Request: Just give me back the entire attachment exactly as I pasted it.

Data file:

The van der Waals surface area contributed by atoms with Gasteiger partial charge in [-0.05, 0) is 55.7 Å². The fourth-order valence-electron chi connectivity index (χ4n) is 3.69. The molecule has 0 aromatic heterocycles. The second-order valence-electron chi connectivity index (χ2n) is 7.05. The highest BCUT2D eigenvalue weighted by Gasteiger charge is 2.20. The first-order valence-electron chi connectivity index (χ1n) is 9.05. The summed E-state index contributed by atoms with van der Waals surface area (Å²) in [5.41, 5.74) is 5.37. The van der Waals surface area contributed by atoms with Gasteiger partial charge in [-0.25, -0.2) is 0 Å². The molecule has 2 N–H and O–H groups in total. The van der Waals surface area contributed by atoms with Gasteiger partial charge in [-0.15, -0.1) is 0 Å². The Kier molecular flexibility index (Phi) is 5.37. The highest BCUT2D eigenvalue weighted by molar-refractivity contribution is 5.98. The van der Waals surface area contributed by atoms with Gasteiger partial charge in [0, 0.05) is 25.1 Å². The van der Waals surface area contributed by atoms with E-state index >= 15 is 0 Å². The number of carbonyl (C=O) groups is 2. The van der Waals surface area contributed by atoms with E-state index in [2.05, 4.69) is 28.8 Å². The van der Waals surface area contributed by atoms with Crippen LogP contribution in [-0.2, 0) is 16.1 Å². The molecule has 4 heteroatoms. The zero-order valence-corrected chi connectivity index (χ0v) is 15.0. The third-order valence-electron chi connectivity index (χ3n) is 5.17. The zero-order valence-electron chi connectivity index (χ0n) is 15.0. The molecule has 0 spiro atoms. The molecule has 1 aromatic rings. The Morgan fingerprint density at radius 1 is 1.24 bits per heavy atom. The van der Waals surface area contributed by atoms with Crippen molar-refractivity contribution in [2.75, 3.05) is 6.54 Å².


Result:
The van der Waals surface area contributed by atoms with Gasteiger partial charge in [-0.05, 0) is 55.7 Å². The fourth-order valence-electron chi connectivity index (χ4n) is 3.69. The molecule has 0 aromatic heterocycles. The second-order valence-electron chi connectivity index (χ2n) is 7.05. The highest BCUT2D eigenvalue weighted by Gasteiger charge is 2.20. The first-order valence-electron chi connectivity index (χ1n) is 9.05. The summed E-state index contributed by atoms with van der Waals surface area (Å²) in [5.41, 5.74) is 5.37. The van der Waals surface area contributed by atoms with Gasteiger partial charge in [-0.25, -0.2) is 0 Å². The molecule has 2 N–H and O–H groups in total. The van der Waals surface area contributed by atoms with Gasteiger partial charge in [-0.15, -0.1) is 0 Å². The Kier molecular flexibility index (Phi) is 5.37. The highest BCUT2D eigenvalue weighted by molar-refractivity contribution is 5.98. The van der Waals surface area contributed by atoms with Gasteiger partial charge in [0, 0.05) is 25.1 Å². The van der Waals surface area contributed by atoms with E-state index >= 15 is 0 Å². The number of carbonyl (C=O) groups is 2. The van der Waals surface area contributed by atoms with E-state index in [2.05, 4.69) is 28.8 Å². The van der Waals surface area contributed by atoms with Crippen LogP contribution in [-0.2, 0) is 16.1 Å². The molecule has 4 heteroatoms. The zero-order valence-corrected chi connectivity index (χ0v) is 15.0. The third-order valence-electron chi connectivity index (χ3n) is 5.17. The zero-order valence-electron chi connectivity index (χ0n) is 15.0. The molecule has 0 spiro atoms. The molecule has 1 aromatic rings. The Morgan fingerprint density at radius 1 is 1.24 bits per heavy atom. The van der Waals surface area contributed by atoms with Crippen molar-refractivity contribution in [2.75, 3.05) is 6.54 Å².